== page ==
Wales legend who did not want to play for Wales
June 19, 2013
A Welshman in exile ... Jonathan Davies celebrates a trophy with Widnes © Getty Images
Wales legend Jonathan Davies admitted he did not want to play for Wales after returning to rugby union from rugby league in 1995.
Davies was one of many Welsh players to switch from union to league but one of the first to move back after the barriers were brought down with the professionalisation of the game. In a BBC documentary, he said he was past his best by that time.
"I was a lot slower and couldn't give to Wales what I gave maybe 10 years before," Davies said. "I didn't really want to play for Wales again to be honest."
Davies, who switched codes in 1988 after winning 27 caps for Wales, made another five appearances after his return.
"Do you ever turn down playing for your country? No you don't. But no, I was past my best then. But it was nice to play for Wales again and have that adrenalin rush of going out again on the Arms Park. It was unbelievable."
Surprisingly, the programme claims that it was a fear of being dropped that drove Davies to Widnes, and that he had been caught "on the hop" when Widnes boss Doug Lawton came to see him days after Wales' 15-9 home defeat to Romania in December 1988.
"I wasn't happy. I got blamed for that defeat and then all of a sudden the unthinkable came into my mind that I was going to get dropped [from] playing for Wales. You know I've got no qualifications to fall back on, that's when the rugby league boys came down and there was an avenue out for me."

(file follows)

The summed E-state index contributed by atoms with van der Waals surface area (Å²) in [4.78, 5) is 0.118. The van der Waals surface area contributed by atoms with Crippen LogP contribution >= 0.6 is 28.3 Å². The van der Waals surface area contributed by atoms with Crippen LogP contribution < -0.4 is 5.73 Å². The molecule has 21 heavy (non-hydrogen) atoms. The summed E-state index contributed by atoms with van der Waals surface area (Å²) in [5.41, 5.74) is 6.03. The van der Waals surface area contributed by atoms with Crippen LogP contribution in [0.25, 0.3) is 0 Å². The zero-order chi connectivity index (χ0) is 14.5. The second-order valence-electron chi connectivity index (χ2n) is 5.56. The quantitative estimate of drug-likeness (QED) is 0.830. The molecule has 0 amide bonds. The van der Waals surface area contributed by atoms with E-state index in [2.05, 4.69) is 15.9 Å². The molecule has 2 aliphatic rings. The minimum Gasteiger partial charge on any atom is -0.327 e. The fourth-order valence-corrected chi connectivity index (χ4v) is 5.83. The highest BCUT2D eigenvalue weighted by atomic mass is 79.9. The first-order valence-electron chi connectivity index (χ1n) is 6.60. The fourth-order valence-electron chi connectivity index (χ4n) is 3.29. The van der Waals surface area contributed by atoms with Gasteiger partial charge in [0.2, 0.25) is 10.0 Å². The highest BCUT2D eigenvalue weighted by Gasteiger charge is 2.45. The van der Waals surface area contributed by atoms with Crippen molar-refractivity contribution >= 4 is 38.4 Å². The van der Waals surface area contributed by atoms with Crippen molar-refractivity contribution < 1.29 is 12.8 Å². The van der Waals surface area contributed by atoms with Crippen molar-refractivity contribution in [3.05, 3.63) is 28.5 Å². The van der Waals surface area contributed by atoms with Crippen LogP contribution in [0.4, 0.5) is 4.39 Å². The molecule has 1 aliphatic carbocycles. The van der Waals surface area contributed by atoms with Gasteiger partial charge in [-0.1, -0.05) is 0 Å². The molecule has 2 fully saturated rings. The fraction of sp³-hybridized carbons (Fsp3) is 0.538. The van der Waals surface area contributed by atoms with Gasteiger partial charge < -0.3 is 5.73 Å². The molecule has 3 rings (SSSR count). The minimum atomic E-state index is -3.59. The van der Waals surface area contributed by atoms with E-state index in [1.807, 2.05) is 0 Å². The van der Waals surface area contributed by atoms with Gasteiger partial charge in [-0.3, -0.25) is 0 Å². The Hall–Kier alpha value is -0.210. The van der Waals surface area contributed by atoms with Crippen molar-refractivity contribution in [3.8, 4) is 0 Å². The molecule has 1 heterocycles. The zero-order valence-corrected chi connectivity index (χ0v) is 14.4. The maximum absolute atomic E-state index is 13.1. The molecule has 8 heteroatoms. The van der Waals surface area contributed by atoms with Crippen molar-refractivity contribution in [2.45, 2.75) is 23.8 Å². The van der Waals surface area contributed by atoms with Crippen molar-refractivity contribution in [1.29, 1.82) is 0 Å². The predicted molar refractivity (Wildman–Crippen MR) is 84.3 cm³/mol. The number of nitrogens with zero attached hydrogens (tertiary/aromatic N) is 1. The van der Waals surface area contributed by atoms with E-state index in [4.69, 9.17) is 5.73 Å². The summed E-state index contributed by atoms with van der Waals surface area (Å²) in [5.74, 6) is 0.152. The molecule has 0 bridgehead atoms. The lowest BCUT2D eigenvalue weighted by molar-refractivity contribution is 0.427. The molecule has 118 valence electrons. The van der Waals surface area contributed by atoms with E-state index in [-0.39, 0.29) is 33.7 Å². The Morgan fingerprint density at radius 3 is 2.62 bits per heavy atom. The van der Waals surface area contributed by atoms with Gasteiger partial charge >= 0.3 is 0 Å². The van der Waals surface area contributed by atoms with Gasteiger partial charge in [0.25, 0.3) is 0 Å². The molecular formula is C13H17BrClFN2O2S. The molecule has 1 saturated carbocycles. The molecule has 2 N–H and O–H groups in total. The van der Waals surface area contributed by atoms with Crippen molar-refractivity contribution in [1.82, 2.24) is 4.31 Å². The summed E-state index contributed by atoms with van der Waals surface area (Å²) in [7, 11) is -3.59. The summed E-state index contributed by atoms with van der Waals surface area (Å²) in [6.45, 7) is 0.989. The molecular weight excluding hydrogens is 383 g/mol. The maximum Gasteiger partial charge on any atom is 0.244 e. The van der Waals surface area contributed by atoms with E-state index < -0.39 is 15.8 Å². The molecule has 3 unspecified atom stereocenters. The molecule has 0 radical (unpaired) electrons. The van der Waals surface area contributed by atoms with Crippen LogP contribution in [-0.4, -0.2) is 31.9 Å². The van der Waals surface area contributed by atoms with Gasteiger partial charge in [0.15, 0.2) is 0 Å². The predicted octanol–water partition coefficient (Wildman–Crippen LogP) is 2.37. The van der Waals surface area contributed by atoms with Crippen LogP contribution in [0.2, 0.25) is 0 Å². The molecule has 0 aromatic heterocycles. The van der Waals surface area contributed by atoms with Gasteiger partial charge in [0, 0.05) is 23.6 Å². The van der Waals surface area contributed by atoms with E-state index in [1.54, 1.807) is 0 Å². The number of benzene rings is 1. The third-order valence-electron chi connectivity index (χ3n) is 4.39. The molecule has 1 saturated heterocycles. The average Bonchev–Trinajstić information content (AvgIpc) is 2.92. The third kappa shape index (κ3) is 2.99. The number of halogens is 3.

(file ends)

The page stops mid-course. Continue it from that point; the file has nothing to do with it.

The catalyst for his return was the diagnosis of his wife, Karen, with cancer. "What did I want to do do? I wanted to come back to Wales and have the support of my family through that period."
After Karen's death in 1997 he said he went "off the rails a bit … but the discipline of TV schedules and kids going to school was the key to keeping me on that straight and narrow".
Jonathan Davies: A Trimsaran Boy is on BBC One Wales at 21:00 BST on Thursday.
© ESPN Sports Media Ltd.
The tone was set early on in Dublin as a more clinical Ireland made England pay. All is not lost, however, argues Phil Vickery
Monday Maul takes in retirement talk, England reshuffles, France's unfair advantage and Scotland's communication breakdown
John Griffiths takes an analytical look at Week 3 of ESPN Scrum's Fantasy Rugby game - who should you have picked?
Ireland coach Joe Schmidt won the tactical battle and set his team on course for a shot at the Grand Slam. Tom Hamilton reports from Dublin